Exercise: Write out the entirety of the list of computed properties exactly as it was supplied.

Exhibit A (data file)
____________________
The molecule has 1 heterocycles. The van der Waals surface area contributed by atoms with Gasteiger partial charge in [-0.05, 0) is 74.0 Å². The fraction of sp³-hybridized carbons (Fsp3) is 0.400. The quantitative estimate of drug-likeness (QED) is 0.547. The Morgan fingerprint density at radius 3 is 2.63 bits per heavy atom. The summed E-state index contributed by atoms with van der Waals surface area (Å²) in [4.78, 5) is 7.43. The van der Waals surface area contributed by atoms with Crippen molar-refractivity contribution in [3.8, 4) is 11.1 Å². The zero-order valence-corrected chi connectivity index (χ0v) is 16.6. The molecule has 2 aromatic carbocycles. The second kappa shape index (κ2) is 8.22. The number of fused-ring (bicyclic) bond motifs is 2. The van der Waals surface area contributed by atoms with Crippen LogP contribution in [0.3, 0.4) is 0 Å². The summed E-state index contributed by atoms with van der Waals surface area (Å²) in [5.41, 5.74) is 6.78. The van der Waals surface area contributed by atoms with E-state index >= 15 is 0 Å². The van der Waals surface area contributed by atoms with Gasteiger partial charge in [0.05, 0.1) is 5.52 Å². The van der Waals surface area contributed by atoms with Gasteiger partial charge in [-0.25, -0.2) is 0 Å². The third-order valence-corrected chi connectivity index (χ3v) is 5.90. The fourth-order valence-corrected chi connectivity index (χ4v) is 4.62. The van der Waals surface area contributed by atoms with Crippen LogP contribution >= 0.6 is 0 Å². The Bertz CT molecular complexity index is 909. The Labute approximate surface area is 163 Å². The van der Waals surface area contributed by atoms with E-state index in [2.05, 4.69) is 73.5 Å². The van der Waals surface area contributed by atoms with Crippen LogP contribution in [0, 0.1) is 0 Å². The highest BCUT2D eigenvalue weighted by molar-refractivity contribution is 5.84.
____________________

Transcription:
The molecule has 1 heterocycles. The van der Waals surface area contributed by atoms with Gasteiger partial charge in [-0.05, 0) is 74.0 Å². The fraction of sp³-hybridized carbons (Fsp3) is 0.400. The quantitative estimate of drug-likeness (QED) is 0.547. The Morgan fingerprint density at radius 3 is 2.63 bits per heavy atom. The summed E-state index contributed by atoms with van der Waals surface area (Å²) in [4.78, 5) is 7.43. The van der Waals surface area contributed by atoms with Crippen molar-refractivity contribution in [3.8, 4) is 11.1 Å². The zero-order valence-corrected chi connectivity index (χ0v) is 16.6. The molecule has 2 aromatic carbocycles. The second kappa shape index (κ2) is 8.22. The number of fused-ring (bicyclic) bond motifs is 2. The van der Waals surface area contributed by atoms with Crippen LogP contribution in [0.3, 0.4) is 0 Å². The summed E-state index contributed by atoms with van der Waals surface area (Å²) in [5.41, 5.74) is 6.78. The van der Waals surface area contributed by atoms with E-state index >= 15 is 0 Å². The van der Waals surface area contributed by atoms with Gasteiger partial charge in [0.05, 0.1) is 5.52 Å². The van der Waals surface area contributed by atoms with Gasteiger partial charge in [-0.25, -0.2) is 0 Å². The third-order valence-corrected chi connectivity index (χ3v) is 5.90. The fourth-order valence-corrected chi connectivity index (χ4v) is 4.62. The van der Waals surface area contributed by atoms with Crippen LogP contribution >= 0.6 is 0 Å². The Bertz CT molecular complexity index is 909. The Labute approximate surface area is 163 Å². The van der Waals surface area contributed by atoms with E-state index in [2.05, 4.69) is 73.5 Å². The van der Waals surface area contributed by atoms with Crippen LogP contribution in [0, 0.1) is 0 Å². The highest BCUT2D eigenvalue weighted by molar-refractivity contribution is 5.84.